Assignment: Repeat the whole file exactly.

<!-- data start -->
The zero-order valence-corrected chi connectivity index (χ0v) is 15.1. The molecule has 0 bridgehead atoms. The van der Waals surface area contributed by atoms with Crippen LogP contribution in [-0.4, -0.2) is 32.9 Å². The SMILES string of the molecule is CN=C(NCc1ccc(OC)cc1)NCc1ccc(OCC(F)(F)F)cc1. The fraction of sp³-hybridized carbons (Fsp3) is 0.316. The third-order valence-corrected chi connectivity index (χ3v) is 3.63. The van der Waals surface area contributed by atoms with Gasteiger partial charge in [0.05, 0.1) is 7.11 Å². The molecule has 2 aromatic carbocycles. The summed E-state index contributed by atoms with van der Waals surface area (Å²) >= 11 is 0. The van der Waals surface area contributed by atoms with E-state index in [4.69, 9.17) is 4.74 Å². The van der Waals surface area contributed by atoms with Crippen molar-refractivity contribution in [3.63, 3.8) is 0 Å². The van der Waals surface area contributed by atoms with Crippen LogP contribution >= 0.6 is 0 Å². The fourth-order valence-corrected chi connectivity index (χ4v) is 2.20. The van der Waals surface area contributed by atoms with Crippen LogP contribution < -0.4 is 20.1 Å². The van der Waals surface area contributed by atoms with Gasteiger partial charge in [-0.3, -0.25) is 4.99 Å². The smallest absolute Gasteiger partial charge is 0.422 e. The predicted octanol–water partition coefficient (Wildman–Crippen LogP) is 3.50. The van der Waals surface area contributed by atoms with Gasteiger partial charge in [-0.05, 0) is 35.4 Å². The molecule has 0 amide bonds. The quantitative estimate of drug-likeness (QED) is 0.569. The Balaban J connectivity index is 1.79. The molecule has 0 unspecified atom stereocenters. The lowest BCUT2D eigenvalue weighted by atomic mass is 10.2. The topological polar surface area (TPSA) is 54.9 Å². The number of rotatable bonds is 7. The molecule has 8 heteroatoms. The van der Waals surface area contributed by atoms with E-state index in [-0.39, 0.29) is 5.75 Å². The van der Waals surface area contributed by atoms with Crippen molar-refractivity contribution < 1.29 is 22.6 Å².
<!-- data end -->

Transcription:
The zero-order valence-corrected chi connectivity index (χ0v) is 15.1. The molecule has 0 bridgehead atoms. The van der Waals surface area contributed by atoms with Crippen LogP contribution in [-0.4, -0.2) is 32.9 Å². The SMILES string of the molecule is CN=C(NCc1ccc(OC)cc1)NCc1ccc(OCC(F)(F)F)cc1. The fraction of sp³-hybridized carbons (Fsp3) is 0.316. The third-order valence-corrected chi connectivity index (χ3v) is 3.63. The van der Waals surface area contributed by atoms with Gasteiger partial charge in [0.05, 0.1) is 7.11 Å². The molecule has 2 aromatic carbocycles. The summed E-state index contributed by atoms with van der Waals surface area (Å²) >= 11 is 0. The van der Waals surface area contributed by atoms with E-state index in [4.69, 9.17) is 4.74 Å². The van der Waals surface area contributed by atoms with Crippen molar-refractivity contribution in [3.63, 3.8) is 0 Å². The van der Waals surface area contributed by atoms with Crippen LogP contribution >= 0.6 is 0 Å². The fourth-order valence-corrected chi connectivity index (χ4v) is 2.20. The van der Waals surface area contributed by atoms with Crippen LogP contribution < -0.4 is 20.1 Å². The van der Waals surface area contributed by atoms with Gasteiger partial charge in [-0.3, -0.25) is 4.99 Å². The smallest absolute Gasteiger partial charge is 0.422 e. The predicted octanol–water partition coefficient (Wildman–Crippen LogP) is 3.50. The van der Waals surface area contributed by atoms with Gasteiger partial charge in [-0.05, 0) is 35.4 Å². The molecule has 0 amide bonds. The quantitative estimate of drug-likeness (QED) is 0.569. The Balaban J connectivity index is 1.79. The molecule has 0 unspecified atom stereocenters. The lowest BCUT2D eigenvalue weighted by atomic mass is 10.2. The topological polar surface area (TPSA) is 54.9 Å². The number of rotatable bonds is 7. The molecule has 8 heteroatoms. The van der Waals surface area contributed by atoms with E-state index in [-0.39, 0.29) is 5.75 Å². The van der Waals surface area contributed by atoms with Crippen molar-refractivity contribution < 1.29 is 22.6 Å².